While CAR-T therapies have been revolutionary in the fight against cancer, current FDA approvals for these therapies focus on targeting CD19 or BCMA in B-cell malignancies. Unfortunately, of the patients treated, only up to 50% maintain a sustained response in the long-term. Relapse can occur when cancer adaptively limits CD19 or BCMA expression to render CD19/BCMA-CARs ineffective. Furthermore, suboptimal CAR units and spacing can also affect a CAR’s ability to properly engage target antigen.
Optimizing CAR Constructs to Improve CAR-T Efficacy and Assessing Functionality with Single-Cell Secretome Technology
In a paper recently published in Nature Communications, researchers investigated whether modifying the hinge and transmembrane domains of a novel CAR-T therapy could enhance the efficacy of their product in preclinical models. Upon transduction of the T cells with modified CAR products targeting glypican-1 (GPC1), a surface protein present in many pancreatic cancers, the team found their CAR products to promote effective tumor-killing and overall persistence as shown by the expansion of the CARs in the spleens and pancreas of their preclinical mice.
Though successful in GPC1-presenting cells, the researchers found that the CAR products did not perform at the same level for non-GPC1 presenting tumor cells, and thus wanted to explore how modifying the hinge and transmembrane domains of the CAR would affect the efficacy of the product. The group divided the CARs into three groups of short, medium and large to best assess which length would be most successful, finding that the shorter length (D4-IgG4H-CAR) with a CD28 transmembrane domain produced the greatest cytotoxic potential.
To further test the functional efficacy of the CAR product, the researchers looked to evaluate the polyfunctionality and polyfunctional strength index (the number of cells in their sample secreting two or more types of cytokines multiplied by the signal intensity) to compare CD4 and CD8 CAR products with various hinges and transmembrane domains. Using Bruker Cellular Analysis’ IsoCode Secretome platform, the researchers found that the D4-IgG4H-CD28TM construct had the highest polyfunctional cytokine secretions.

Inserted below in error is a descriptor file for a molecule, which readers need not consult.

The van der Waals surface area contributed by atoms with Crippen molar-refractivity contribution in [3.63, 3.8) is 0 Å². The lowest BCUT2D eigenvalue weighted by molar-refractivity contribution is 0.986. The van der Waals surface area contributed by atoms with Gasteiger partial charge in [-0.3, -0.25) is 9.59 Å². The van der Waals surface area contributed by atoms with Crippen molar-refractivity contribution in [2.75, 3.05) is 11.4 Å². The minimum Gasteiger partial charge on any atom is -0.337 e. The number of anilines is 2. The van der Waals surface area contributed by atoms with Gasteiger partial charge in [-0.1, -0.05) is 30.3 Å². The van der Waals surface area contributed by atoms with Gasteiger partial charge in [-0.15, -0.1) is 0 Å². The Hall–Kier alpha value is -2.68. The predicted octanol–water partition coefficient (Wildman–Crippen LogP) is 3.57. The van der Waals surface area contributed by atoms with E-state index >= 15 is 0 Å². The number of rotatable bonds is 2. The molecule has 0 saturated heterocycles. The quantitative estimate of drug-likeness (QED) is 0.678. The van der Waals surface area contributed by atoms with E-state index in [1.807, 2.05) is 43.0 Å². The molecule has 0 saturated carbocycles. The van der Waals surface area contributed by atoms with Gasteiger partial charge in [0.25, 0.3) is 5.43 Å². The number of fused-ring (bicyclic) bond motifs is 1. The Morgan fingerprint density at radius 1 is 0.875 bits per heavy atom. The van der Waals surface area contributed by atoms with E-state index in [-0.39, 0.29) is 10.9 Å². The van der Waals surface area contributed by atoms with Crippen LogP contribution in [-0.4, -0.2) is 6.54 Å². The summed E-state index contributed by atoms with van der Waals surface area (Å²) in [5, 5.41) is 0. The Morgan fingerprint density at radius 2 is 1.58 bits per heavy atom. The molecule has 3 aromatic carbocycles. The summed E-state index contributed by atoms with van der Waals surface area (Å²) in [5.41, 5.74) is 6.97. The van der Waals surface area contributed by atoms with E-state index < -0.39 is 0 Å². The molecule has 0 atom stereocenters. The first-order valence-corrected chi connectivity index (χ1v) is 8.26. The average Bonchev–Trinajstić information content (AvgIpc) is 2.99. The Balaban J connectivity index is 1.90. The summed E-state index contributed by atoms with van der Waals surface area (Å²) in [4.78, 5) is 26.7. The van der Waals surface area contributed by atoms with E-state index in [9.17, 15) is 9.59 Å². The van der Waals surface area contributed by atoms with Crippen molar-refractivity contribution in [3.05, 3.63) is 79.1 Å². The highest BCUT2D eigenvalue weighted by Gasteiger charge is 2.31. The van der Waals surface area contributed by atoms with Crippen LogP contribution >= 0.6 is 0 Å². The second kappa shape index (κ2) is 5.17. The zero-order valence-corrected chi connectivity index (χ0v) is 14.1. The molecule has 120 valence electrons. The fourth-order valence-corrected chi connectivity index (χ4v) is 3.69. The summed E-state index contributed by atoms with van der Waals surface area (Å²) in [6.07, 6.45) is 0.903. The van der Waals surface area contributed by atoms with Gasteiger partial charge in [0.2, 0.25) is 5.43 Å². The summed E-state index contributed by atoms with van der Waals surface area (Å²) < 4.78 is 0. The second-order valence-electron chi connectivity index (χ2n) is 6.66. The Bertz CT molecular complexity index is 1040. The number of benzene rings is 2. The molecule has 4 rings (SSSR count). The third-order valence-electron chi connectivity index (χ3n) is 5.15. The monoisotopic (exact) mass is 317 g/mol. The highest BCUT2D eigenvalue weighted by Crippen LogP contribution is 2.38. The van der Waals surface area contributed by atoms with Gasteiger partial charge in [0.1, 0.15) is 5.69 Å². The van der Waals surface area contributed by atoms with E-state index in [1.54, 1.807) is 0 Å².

Uncovering the Transcriptomic Drivers of Polyfunctionality at a Single-Cell Level with Duomic
To better understand what was causing increased D4-IgG4H-CD28TM polyfunctionality, the team used Bruker Cellular Analysis’ Duomic chip to simultaneously measure the protein and RNA expression levels of 23 single CD8+ CAR-T cells stimulated with T3M4. Using the premiere platform, the researchers identified two CAR-T clusters, one with high polyfunctionality, with upregulation of the cytokines associated with T cell functionality, and one with low polyfunctionality, with low cytokine levels. They also found 23 genes that displayed statistically significant differences between the two subsets of high and low polyfunctionality, the higher cohort displaying an upregulation of genes involved in promoting cell proliferation, cytokine signaling, and immune responses, all of which are potentially associated with CAR-T cell efficacy.
Using Bruker Cellular Analysis technology to Simultaneously Profile Single-Cell Proteomics and Transcriptomics
With Bruker Cellular Analysis’ breakthrough technology, researchers can identify cells with higher cytotoxicity and effectiveness in treating cancer cells. By using Bruker Cellular Analysis’ Duomic and IsoCode technology, the study showed that the novel CAR-T product was highly efficacious in tumor killing in cell culture and murine models, potentially expediting the development of the next generation of highly efficacious cell therapies.